Date of Award

Summer 8-2022

Degree Type


Degree Name

Doctor of Philosophy (PhD)



Committee Chair

Dr. Christopher P. Campbell

Committee Chair School


Committee Member 2

Dr. Cheryl Jenkins

Committee Member 2 School


Committee Member 3

Dr. David Davies

Committee Member 3 School


Committee Member 4

Dr. Fei Xue

Committee Member 4 School


Committee Member 5

Dr. Jae-Hwa Shin

Committee Member 5 School



In “Unsuitable for Framing: Race, Representation and Recoding Hurricane Maria in the Age of Trump” I examine the words of President Donald Trump in showing that, throughout his presidency, he perpetuated the “white frame,” a means of emphasizing and reinforcing the hegemony of white supremacy in American society, culture, and politics, through discourse in mass media. I look specifically at his choice of words regarding Hurricane Maria and its impact on the American territory of Puerto Rico, inhabited by a majority-minority Hispanic population. I also contrast his use of racially coded “dog whistle” messages with that pf previous presidents and presidential candidates, along with analysis of media coverage of the storm’s aftermath.

I employ framing as the theoretical framework for this study and Stuart Hall’s encoding/decoding approach as its methodology to unpack the coded rhetoric of a president who embraced it as part of a “politically incorrect” mode of communication that helped him easily connect with an adoring base of followers, including through his then favorite mode of communication – Twitter – as well as at press conferences and public events in which he spoke about the storm and its effect on the U.S. island territory, American aid to the island, his assessment of the island’s leadership and comments about the storm’s death toll.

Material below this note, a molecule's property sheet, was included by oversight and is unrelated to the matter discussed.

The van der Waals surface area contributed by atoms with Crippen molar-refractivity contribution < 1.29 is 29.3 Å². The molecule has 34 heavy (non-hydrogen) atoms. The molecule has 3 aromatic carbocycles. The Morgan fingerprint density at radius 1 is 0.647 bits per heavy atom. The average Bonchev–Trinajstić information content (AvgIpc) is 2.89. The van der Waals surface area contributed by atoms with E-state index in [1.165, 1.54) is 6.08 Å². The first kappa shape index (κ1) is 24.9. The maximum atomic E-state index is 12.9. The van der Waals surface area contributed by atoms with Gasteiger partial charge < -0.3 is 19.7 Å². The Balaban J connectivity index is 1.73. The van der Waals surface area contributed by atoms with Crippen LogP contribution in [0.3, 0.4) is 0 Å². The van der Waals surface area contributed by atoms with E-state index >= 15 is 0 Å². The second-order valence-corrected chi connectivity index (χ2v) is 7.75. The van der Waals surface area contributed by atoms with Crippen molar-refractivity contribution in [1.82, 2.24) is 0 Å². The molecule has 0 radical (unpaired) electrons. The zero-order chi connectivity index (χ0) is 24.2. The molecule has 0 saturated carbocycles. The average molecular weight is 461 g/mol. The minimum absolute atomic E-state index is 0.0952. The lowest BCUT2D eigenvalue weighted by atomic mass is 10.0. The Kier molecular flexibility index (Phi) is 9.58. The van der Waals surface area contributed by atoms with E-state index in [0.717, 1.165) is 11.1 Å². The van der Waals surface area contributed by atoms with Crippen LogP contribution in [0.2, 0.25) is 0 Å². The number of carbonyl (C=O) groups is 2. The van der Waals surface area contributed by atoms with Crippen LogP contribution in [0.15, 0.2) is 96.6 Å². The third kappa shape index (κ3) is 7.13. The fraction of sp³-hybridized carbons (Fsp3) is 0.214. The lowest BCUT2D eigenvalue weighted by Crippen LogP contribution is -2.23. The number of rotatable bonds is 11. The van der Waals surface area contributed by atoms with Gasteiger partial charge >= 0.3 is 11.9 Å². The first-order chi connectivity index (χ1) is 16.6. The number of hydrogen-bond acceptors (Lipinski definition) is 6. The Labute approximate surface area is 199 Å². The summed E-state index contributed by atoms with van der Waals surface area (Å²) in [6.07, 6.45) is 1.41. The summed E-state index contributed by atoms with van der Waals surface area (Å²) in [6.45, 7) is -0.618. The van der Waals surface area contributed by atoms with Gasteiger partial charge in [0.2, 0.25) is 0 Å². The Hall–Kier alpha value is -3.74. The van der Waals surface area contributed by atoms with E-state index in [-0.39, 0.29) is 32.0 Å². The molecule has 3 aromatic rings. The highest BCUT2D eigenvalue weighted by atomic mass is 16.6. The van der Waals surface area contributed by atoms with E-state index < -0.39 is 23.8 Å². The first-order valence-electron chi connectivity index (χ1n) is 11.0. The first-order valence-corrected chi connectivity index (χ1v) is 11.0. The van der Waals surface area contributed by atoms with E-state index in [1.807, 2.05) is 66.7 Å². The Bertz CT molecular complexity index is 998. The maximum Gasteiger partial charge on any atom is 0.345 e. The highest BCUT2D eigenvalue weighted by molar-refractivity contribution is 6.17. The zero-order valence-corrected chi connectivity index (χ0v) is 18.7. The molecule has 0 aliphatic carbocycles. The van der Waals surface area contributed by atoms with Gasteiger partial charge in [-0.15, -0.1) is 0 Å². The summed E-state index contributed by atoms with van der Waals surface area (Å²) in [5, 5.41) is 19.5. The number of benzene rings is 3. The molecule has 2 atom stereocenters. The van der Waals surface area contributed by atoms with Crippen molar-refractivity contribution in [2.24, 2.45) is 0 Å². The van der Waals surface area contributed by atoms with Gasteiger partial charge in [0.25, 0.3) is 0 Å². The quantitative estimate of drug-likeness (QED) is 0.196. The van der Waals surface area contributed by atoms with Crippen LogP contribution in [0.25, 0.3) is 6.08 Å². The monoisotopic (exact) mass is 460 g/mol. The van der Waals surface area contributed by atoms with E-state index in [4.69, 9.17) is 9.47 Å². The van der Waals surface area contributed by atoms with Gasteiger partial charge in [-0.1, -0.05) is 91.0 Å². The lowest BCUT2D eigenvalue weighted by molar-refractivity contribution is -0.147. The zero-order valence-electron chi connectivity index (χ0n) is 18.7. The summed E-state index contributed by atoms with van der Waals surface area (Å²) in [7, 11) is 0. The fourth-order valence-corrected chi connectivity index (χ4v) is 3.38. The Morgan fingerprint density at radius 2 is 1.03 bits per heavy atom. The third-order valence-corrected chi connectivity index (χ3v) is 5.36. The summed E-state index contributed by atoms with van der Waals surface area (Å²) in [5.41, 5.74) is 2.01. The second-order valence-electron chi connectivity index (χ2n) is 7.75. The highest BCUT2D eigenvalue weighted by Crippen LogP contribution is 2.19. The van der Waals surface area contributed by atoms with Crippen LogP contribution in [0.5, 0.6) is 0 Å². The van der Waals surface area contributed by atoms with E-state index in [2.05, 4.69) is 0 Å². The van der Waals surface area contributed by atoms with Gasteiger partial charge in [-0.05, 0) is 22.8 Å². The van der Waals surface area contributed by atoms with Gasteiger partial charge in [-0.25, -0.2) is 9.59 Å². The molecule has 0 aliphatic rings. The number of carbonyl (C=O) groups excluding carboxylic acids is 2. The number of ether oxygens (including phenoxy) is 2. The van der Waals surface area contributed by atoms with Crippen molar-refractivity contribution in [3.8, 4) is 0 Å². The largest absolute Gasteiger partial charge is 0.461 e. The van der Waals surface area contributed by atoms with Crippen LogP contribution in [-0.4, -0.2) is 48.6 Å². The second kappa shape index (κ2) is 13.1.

The structure of this dissertation is as follows: the Introduction will feature my proposal; Chapter 2 is a presentation of literature reviews, sources for examination of the issues to be studies, the theoretic framework, and the methodology; Chapter 3 looks at communication by past presidents and presidential candidates with regard to racially coded political language and messages; Chapter 4 focuses on Hurricane Maria, specifically President Trump’s communications about the event regarding relief efforts, relationship with island officials, comments about its residents, the death toll, and the intersection with media coverage and the conflict between news agencies and the president; in the Conclusion, I reflect on the study to this point, including thoughts on the research questions proposed, and how other issues regarding public discourse and race would be appropriate for further study.

Available for download on Sunday, August 01, 2032